The Daily Item, Sunbury, PA


January 23, 2013

Ask the Mompreneur: No business too small to get hacked

You’ve heard of Tupperware parties and maybe even Botox parties, but have you ever heard of an Internet safety party?

Theresa Payton, former White House chief information officer and co-author of “Protecting Your Internet Identity: Are You Naked Online?“ is offering to host a customized version of these innovative events for Charlotte, N.C.-based companies.

Her cyber security consulting company, Fortalice, will invite you and your employees to their headquarters or come to you.

This novel idea underscores the growing importance of digital safety for companies of all sizes. Small business owners may think that they are too small to get hacked, but that could be a costly mistake.

“The first thing that I run into with business owners is, ’Why would anyone even be targeting me? I’m so small.’ But just the fact that you’re in business make you valuable. There are people who would love to use your business’s identity to hide behind in order to commit crimes or access your employee or customer data. And don’t forget your competitors might want to use your information to steal your customers,“ said Payton.

According to Payton, the most important way to protect your business and customers is the education and awareness of your employees. Whether you have one employee or 100, staff members are your first line of defense. “Ignorance is not bliss in this situation,“ said Payton.

Consider a visit to, the federal government’s website on online security. The site is managed by the Federal Trade Commission and is a part of campaigns led by the Department of Homeland Security and the National Institute of Standards and Technology.

You can get a jump on IT security for your business in 2013 by clicking on the “Small Business“ link on the homepage, which will take you to a selection of videos, articles, and resources for training employees. Be sure to check out the 20-minute interactive tutorial “Protecting Personal Information: A Guide for Business,“ which outlines five key principles:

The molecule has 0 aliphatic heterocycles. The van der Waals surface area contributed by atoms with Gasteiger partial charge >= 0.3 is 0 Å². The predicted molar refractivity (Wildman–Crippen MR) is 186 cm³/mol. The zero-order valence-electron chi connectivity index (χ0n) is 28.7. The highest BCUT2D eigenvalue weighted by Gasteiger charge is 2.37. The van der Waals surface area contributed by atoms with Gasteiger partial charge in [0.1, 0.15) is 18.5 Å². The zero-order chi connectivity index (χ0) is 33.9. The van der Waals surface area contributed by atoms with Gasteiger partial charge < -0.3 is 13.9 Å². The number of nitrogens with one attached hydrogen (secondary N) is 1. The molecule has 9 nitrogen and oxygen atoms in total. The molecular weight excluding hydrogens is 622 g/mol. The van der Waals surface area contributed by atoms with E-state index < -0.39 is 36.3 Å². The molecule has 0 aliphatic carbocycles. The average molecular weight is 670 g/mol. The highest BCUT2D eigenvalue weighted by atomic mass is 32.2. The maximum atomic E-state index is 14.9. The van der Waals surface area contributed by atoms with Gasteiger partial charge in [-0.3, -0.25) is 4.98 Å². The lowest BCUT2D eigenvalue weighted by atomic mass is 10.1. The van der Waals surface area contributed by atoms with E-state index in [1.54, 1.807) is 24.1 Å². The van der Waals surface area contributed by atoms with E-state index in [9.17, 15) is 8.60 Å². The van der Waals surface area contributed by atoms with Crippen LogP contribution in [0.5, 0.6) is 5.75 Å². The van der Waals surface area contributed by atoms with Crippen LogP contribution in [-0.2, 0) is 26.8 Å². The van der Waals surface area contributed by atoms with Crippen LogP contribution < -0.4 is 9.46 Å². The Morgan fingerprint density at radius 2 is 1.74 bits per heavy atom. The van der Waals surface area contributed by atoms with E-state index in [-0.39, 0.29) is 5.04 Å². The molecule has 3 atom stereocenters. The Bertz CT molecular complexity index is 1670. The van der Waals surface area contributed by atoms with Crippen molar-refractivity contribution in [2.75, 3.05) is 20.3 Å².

--Take stock: Conduct a thorough inventory of all the personal, sensitive and confidential information that is collected by your business. Who provides information, how is it provided, where it is stored, and who has access or potential access?

--Scale down: Only collect and keep what you need. Start at the front end by eliminating unnecessary data requests from your forms. Unless there is an essential business reason for it, you can decrease your risk by not keeping credit card account numbers or expiration dates. Also, don’t use Social Security numbers as employee numbers or customer locators.

--Lock up information: Consider physical security such as locked filed cabinets and office access. Train employees on log-out protocols, strong passwords, avoiding email for personal data, and scams like phishing. Make sure any sensitive information that you transmit over public networks is encrypted.

--Use proper disposal methods: Keep a shredder onsite or use a document destruction service. Consider placing shredders next to printers and copiers to encourage good practices. And remember that simply deleting digital information may not be enough - use a wipe utility program before you get rid of that old hard drive.

--Plan for different kinds of incidents, such as being hacked or a lost laptop. Investigate possible security breaches immediately. If you suspect a computer has been compromised, immediately disconnect it from the Internet.

If it’s been a while since you’ve raised the issue of information security with your people, make a commitment to address the topic at the next opportunity. Even something as simple as letting your staff know that cyber security is on your agenda for the year will help to encourage more open communication.

Jennie Wong is an executive coach, author of the e-book “Ask the Mompreneur“ and the founder of the social shopping website Email her at


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